In your post, you stated, that you had a question from someone in the group who doesn't carry the Hawkins surname, and then you said, "That means his ydna test would not give him information on his Hawkins line." This is absolutely, positively untrue!
    We've had this discussion before, but it must be stated again: a surname is not a genetic indicator! As we all know, DNA is passed on by sperm from a male fertilizing an egg from a female. When that event takes place, it does so without being assigned a name. It's only in the course of human events (i.e. marriage), that the resulting children are given surnames. And, as we also know, not every child is born to a married mother, nor is every birth the result of a marital relationship. That said, we MUST stop believing that ydna is only attached to a given surname!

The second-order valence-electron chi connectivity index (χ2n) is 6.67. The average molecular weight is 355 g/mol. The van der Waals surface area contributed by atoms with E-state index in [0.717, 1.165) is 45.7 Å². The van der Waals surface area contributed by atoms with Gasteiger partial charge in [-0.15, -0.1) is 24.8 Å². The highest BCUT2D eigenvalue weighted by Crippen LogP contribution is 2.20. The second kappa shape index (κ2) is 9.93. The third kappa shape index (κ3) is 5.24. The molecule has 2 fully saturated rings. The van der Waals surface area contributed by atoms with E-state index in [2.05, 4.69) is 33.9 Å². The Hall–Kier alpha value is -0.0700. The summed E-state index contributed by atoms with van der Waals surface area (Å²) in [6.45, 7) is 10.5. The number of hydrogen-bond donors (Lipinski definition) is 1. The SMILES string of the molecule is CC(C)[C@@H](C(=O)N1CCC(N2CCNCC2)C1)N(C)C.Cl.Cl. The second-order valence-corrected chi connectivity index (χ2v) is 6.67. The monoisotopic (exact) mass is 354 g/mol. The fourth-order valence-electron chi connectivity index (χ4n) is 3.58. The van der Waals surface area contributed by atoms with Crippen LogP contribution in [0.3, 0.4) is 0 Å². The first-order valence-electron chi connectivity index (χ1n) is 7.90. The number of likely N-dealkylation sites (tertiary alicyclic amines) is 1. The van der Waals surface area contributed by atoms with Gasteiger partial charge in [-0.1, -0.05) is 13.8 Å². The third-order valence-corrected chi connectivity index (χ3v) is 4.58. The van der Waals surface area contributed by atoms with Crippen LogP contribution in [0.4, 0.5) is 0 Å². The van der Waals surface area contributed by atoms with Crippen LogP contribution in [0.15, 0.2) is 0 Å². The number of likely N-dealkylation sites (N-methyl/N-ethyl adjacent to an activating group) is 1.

Anyone familiar with America's history will understand that there are thousands of families out here who, like it or not, are paternally-ancestored by many of our country's earliest European-born settlers and/or their descendants. My own GREEN line is one example. As I've shared since joining the project, my great-great grandparents, Nathaniel HAWKINS and Anna GREEN, were in a long-term relationship during Reconstruction. Between 1864 and 1879 (the year Nathaniel died), they had six children together. Because they were not married, all of the children carried the GREEN surname, which their male-line descendants continue to carry, today. (One line added an e to the name.) Thus, we have a y-line (represented clearly and undeniably in this project by my cousin, Kelly Greene, which IS informing my research about this y-branch of our family tree!